Harry Potter was the most successful fiction book on magic, but do you know how many others there are? If anyone has read the Septimus Heap series, that's also about magic. Also, I hear things about the main character set-up from the cover. Percy Jackson, for example. None of you dim-witted idiots hated on Percy Jackson because the group was similar to Harry Potter.
View all 52 comments. View all 23 comments. You're all thinking it. No one wants to say it, but we're all thinking it. View all 17 comments. Oct 16, Lola rated it did not like it Shelves: magic , boring , middle-grade , witches. I really wanted to love this. Really wanted. He wanted to live forever and make the dead live again. He started pulling chaos into the world, putting the power of the void into animals…and even people. You must be annoyed of seeing this being so much compa I really wanted to love this.
You must be annoyed of seeing this being so much compared to that series but…there are so many similarities! The beginning, I actually enjoyed. It was interesting and I had a good feeling about this book but that only went on for a maximum of 40 pages.
There were those silly sentences that made me cringe or just annoyed or confused the hell out of me. Seriously, this was a bad reading experience. A sick sick person. The writing was absolutely not impressive nor pleasant.
See, the story takes place in our Century so the language is pretty urban. I was expecting something different and wanted this to feel like a true fantasy book. That quite rarely happens to me. The events are predictable or just darn boring. And, to be honest, I was just not convinced. It just lacked or contained too many, as I said, similarities to the HP series. There are illustrations in this book, mostly at the beginning of each chapter, but, unfortunately, they're not always pertinent.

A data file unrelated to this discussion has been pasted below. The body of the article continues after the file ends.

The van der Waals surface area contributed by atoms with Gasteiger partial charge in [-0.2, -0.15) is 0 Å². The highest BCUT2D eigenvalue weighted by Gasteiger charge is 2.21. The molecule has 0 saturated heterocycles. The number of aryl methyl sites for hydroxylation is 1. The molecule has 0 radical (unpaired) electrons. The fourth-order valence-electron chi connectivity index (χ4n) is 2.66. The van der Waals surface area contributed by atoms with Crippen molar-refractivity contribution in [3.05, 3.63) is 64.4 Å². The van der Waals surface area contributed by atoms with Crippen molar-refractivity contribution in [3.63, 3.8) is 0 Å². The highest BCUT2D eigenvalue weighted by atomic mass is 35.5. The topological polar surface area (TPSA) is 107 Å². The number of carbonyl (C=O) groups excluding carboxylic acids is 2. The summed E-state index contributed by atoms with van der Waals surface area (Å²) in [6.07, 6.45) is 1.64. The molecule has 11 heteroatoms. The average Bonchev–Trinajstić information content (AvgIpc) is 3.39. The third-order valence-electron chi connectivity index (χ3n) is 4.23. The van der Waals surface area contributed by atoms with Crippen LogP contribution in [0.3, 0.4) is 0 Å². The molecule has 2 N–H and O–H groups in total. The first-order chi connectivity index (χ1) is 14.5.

View all comments. Ally And if I'm correct. Mar 06, PM. It does I know this is an old review, but I do just want to note that the overwhelming desire for immortality is an ancient motivation for a villain. It does not belong solely to the Harry Potter universe. It has come up time and again in writings hundreds of years old, going all the way back to the search for the Holy Grail, and probably even before that. I'm sure that there were other similarities as well, and I'm not doubting your review, since I haven't read either book.
I just wanted to mention that a character driven to insanity by a fear of mortality and on the hunt for immortality, that's not something only one author can corner the market on or readers can claim belongs to only one franchise. I really wanted to love this one, and I could almost give it a 3-star after the fascinating twist at the end, but I just can't.
For the most part, I couldn't stop seeing the glaring parallels with Harry Potter which annoyed me endlessly. I'm not one to roll my eyes at similar storylines - I don't curse all MG novels about magic school for being Harry Potter rip-offs, but there are only so many similarities I can tolerate. So let's see, we have this kid, Call, who was marked at birth by the most e I really wanted to love this one, and I could almost give it a 3-star after the fascinating twist at the end, but I just can't.
So let's see, we have this kid, Call, who was marked at birth by the most evil of its kind - someone corrupted by his desire to become immortal called the Enemy of Death but I call him Ed, sounds much more ominous don't you think?